Dietary fiber is made up of undigestable complex carbohydrates. The body does not absorb fiber, so it has no calories. Dietary fiber helps in digestion and elimination.

Sound physically and mentally.

Glycemic Index (GI)
A ranking given to foods to indicate how it affects blood sugar and insulin levels. The higher the value, the more quickly blood sugar and insulin levels will increase. However, you must consume an amount of the food that will give you 50 grams of carbohydrate in order to reach that level. Some foods, such as carrots, have a high GI (131), yet you would have to eat well over a pounds' worth to raise your blood sugar to that level. See Glycemic Load below for more details.

How the Glycemic Index is Tested

An excerpt from "Eat, Drink and Be Healthy" by Dr. Walter C. Willet, M.D.:

"The basic steps are the same. A healthy volunteer fasts overnight. The next morning he or she eats 50 grams of white bread (or, alternately, water in which 50 grams of glucose has been dissolved). Over the next two hours, blood samples are taken at regular intervals to measure the rise and fall of glucose. Another day the same volunteer eats enough of the test food -- cooked potato, potato chips, whole-grain bread, ice cream, and so on -- to consume 50 grams of carbohydrates and sits through another two hours of blood sampling. The glycemic index for that food for that individual is calculated by dividing the blood sugar response to the test food by the response to white bread or pure glucose."

Source: "Eat, Drink and Be Healthy: The Harvard Medical School Guide to Healthy Eating" by Dr. Walter C. Willet, M.D., Simon & Schuster Source, A Division of Simon & Schuster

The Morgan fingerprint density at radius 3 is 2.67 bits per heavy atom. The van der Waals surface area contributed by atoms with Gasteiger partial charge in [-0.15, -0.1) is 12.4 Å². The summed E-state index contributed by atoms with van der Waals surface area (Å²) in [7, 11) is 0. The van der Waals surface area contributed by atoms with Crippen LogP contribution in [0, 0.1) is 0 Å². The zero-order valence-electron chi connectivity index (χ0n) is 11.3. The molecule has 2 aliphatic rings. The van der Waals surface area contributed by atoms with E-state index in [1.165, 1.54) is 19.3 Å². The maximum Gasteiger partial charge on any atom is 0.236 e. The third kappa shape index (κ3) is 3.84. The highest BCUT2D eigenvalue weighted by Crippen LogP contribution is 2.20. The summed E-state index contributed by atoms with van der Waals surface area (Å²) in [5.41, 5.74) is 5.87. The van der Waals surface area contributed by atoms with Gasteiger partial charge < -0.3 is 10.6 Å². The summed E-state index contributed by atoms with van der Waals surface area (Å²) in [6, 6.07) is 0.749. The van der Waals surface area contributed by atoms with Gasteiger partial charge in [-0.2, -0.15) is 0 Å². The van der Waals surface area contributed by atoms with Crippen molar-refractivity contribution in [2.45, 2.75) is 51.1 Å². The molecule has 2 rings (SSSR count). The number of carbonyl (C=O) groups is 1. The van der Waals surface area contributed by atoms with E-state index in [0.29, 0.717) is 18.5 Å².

Glycemic Load (GL)
The glycemic load will give you the ranking of a food taking into account the amount of carbohydrate actually eaten. The formula is as follows:
GI / 100 x Carbohydrate Grams Eaten = GL

The process by which digested foods (nutrients) are converted into energy and used by the body for vital functions. Metabolism is measured in calories. Many things can affect your metabolism, such as the percentage of fat vs. lean muscle tissue (muscle will burn more calories than fat).

See also Basal Metabolic Rate.

Minerals play an important role in the health of your body in terms of healthy bones, teeth, hair, nails, nerve and muscle activity and regulation of body fluids.

Plays an important role in maintaining the body's functions and is the main component of muscle tissue. A gram of protein provides 4 calories of energy. Good sources of protein include foods from animal sources and legumes, such as chickpeas (garbanzo).

Vitamins, Fat-Soluble
Vitamins A, D, E and K are fat-soluble vitamins. These vitamins are not easily excreted by the body and can build up to toxic levels over time if much more than the RDA is taken.

Vitamins, Water-Soluble
B complex and C vitamins are water-soluble and therefore can be destroyed to some degree by cooking or processing. These vitamins are eliminated through sweat or urine and only small amounts are stored in the body.